Federal and state income taxes vary according to each individual investor, leaving some investor’s with greater tax liability. Income taxes can change, increasing or decreasing tax liability. Additionally, different deal structures also have different tax consequences. It is always in the best interest of an investor to consult a tax advisor prior to investing in commercial real estate.
The property you own isn’t the only property trying to earn a profit. The competition of the market can drive rent prices down and even take away potential tenants.
Operating costs can increase due to repairs, renovation, insurance and other costs associated with operations. It is not always possible to raise rent to cover extra costs.
The value of market rent can vary in the area of your property. If your property is reaching for above market rents expect to lose tenants or lower rent which will lower revenue.
Leverage adds risk for the same reason it increases reward. The capital the investor puts down is amplified by the loan from the bank by as much as 10 to 1. This means that if property value increases the total investment is amplified by 10 times and if property value decreases its amplified by 10 times, potentially leading to a total loss
Bad Business Partners
If you haven’t been burned by a bad business partner, you likely know someone who has. Commercial Real Estate is just as likely to have business partners who aren’t looking out for your interests as any other industry. This is a real risk.
Over the term of an investment, it might happen that either (a) funds are needed to protect the investment or (b) an opportunity arises to add value to an asset. Such occurrences can lead an operator to conduct a “Capital Call”—i.e., to ask investors for additional funds.
For example, if an existing tenant went bankrupt and had to be replaced, new funds may be required to prepare the suite for a new tenant. To obtain these new funds, the operator would initiate a capital call. In another case, an operator may determine that specific property upgrades, also requiring new funds, would add considerable value to an asset. This could also result in a capital call.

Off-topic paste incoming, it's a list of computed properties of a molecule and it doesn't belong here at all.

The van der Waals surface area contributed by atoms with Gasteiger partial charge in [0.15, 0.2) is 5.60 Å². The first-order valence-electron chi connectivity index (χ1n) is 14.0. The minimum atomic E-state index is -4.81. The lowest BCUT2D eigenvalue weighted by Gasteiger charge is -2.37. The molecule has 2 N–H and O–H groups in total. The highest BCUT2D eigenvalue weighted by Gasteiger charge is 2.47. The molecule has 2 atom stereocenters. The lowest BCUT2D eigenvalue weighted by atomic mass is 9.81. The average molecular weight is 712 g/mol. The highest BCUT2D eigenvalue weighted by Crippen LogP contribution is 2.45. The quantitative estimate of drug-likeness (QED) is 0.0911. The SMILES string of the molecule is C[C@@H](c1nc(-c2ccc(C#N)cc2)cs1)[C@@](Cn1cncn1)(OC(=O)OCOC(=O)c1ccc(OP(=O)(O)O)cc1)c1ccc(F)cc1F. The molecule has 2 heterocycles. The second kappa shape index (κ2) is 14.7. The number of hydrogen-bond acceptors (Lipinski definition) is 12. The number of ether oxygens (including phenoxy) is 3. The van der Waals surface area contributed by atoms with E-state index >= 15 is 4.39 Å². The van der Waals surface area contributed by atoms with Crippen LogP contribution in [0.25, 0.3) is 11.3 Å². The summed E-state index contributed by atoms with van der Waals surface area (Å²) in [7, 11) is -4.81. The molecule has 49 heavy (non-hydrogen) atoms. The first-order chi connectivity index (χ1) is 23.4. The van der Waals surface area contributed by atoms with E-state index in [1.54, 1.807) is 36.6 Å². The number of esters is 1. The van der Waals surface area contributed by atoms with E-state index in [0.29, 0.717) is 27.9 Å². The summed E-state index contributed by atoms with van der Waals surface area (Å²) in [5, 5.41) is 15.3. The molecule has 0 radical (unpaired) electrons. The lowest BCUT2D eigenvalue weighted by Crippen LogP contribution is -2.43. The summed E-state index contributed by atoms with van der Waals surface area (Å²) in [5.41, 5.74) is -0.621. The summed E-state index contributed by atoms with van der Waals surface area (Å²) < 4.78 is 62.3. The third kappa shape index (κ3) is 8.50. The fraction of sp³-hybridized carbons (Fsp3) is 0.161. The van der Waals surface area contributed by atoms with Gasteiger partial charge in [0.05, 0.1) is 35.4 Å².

Capital calls can be very beneficial, because adding value to an investment can increase returns. In other cases, supplying additional funds might be found necessary by an investor simply to protect an equity position, lest they forfeit the property to the lender.
Generally, investors have the right and not the obligation to add additional funds. (However, every deal is structured differently, so it falls on the investor to understand the terms of each investment.)
Choosing Your Style
Now that you understand the investment styles in commercial real estate, the next step is choosing your “style lean.”
A style lean is simply how you build your portfolio. Will it have an aggressive lean that includes more risk intensive investments? Or will it have a conservative lean, yet also make room for one or two higher risk investments?
There are as many style leans as there are investors, because determining the appropriate portfolio allocation requires identifying your own personal risk tolerance.
An individual’s risk tolerance depends on multiple factors: How much capital is available, the investment time horizon, sources of cash flow, and the value of other assets, such as property, inheritance, or pension. But it fundamentally comes down to determining how much loss can be sustained.
This means, above all, looking at the worst-case scenario. Take a given investment or spread of investments. If you took a loss on the given positions, what kind of financial situation would you be in? Would recovery be difficult? How much capital would you have left? Would you have to sell off any assets? Would your quality of life be negatively affected?
Rational, sophisticated investment decisions are based on whether the outcomes of those investments, whether loss or gain, are sustainable. Understanding your financial life and individual risk tolerance, then investing accordingly, will ensure that losses will be limited, and in the long run, that your financial position will improve.
Analyzing Multiple Opportunities
Once you know the investment style lean most appropriate for your needs, how do you further filter the investments that are right for you? For instance, if you had 10 different Core Plus investments to pick from, how would you go about selecting the correct one?
This selection process begins with assessing risk and ends with the skill of analyzing property value. This analysis requires a host of sub-analyses: market analysis, cash flow analysis and projection analysis. In all, it’s a heavy topic, but don’t worry — the rest of The Valuation Series will break it down for you.
Getting The Bigger Picture
You now have the basic toolset employed in the detailed analysis and comparison of CRE opportunities. But being an effective investor also requires an understanding how the real estate market functions on a larger scope.
Why do real estate markets trend up or down? When do new properties get built? How does the rental market relate to the asset market? Being able to answer such questions will strengthen your ability to think long term and become a “big-picture” commercial real estate investor.
CRE202: How it Works continues RealCrowd’s Valuation Series, and will provide you with a bird’s eye view of the real estate system, outlining its broad connections, relationship to the general economy, and factors governing its cycles.